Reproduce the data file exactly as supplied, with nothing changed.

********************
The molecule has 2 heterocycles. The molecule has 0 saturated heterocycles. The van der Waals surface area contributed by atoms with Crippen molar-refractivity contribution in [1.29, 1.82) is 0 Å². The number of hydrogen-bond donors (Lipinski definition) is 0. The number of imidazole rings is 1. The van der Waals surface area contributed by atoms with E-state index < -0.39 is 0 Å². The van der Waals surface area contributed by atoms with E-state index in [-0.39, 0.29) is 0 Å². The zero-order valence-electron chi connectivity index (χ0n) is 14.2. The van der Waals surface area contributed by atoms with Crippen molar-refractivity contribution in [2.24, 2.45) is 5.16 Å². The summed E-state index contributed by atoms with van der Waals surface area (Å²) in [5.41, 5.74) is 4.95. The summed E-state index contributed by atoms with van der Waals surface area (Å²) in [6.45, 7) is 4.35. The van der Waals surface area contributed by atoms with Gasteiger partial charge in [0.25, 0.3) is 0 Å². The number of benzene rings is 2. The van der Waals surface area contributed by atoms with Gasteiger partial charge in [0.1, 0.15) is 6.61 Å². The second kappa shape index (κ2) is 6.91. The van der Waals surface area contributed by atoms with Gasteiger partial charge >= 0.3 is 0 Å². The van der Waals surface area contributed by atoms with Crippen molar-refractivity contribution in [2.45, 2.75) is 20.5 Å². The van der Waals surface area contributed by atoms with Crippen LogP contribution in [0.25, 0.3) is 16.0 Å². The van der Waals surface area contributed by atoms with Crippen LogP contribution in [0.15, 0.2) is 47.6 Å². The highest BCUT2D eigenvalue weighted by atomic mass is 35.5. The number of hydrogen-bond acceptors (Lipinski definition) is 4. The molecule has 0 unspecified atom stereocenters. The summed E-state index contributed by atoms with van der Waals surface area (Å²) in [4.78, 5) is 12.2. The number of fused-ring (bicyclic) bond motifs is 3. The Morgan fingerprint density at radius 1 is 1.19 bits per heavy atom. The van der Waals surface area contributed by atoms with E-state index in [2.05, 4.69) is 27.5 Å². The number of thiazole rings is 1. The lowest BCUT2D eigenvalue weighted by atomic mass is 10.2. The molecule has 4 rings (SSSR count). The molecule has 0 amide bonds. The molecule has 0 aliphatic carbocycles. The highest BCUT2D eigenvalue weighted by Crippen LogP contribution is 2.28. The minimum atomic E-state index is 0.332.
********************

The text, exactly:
The molecule has 2 heterocycles. The molecule has 0 saturated heterocycles. The van der Waals surface area contributed by atoms with Crippen molar-refractivity contribution in [1.29, 1.82) is 0 Å². The number of hydrogen-bond donors (Lipinski definition) is 0. The number of imidazole rings is 1. The van der Waals surface area contributed by atoms with E-state index < -0.39 is 0 Å². The van der Waals surface area contributed by atoms with E-state index in [-0.39, 0.29) is 0 Å². The zero-order valence-electron chi connectivity index (χ0n) is 14.2. The van der Waals surface area contributed by atoms with Crippen molar-refractivity contribution in [2.24, 2.45) is 5.16 Å². The summed E-state index contributed by atoms with van der Waals surface area (Å²) in [5.41, 5.74) is 4.95. The summed E-state index contributed by atoms with van der Waals surface area (Å²) in [6.45, 7) is 4.35. The van der Waals surface area contributed by atoms with Gasteiger partial charge in [0.25, 0.3) is 0 Å². The number of benzene rings is 2. The van der Waals surface area contributed by atoms with Gasteiger partial charge in [0.1, 0.15) is 6.61 Å². The second kappa shape index (κ2) is 6.91. The van der Waals surface area contributed by atoms with Gasteiger partial charge >= 0.3 is 0 Å². The van der Waals surface area contributed by atoms with Crippen molar-refractivity contribution in [2.45, 2.75) is 20.5 Å². The van der Waals surface area contributed by atoms with Crippen LogP contribution in [0.25, 0.3) is 16.0 Å². The van der Waals surface area contributed by atoms with Crippen LogP contribution in [0.15, 0.2) is 47.6 Å². The highest BCUT2D eigenvalue weighted by atomic mass is 35.5. The number of hydrogen-bond acceptors (Lipinski definition) is 4. The molecule has 0 unspecified atom stereocenters. The summed E-state index contributed by atoms with van der Waals surface area (Å²) in [4.78, 5) is 12.2. The number of fused-ring (bicyclic) bond motifs is 3. The Morgan fingerprint density at radius 1 is 1.19 bits per heavy atom. The van der Waals surface area contributed by atoms with E-state index in [2.05, 4.69) is 27.5 Å². The number of thiazole rings is 1. The lowest BCUT2D eigenvalue weighted by atomic mass is 10.2. The molecule has 4 rings (SSSR count). The molecule has 0 amide bonds. The molecule has 0 aliphatic carbocycles. The highest BCUT2D eigenvalue weighted by Crippen LogP contribution is 2.28. The minimum atomic E-state index is 0.332.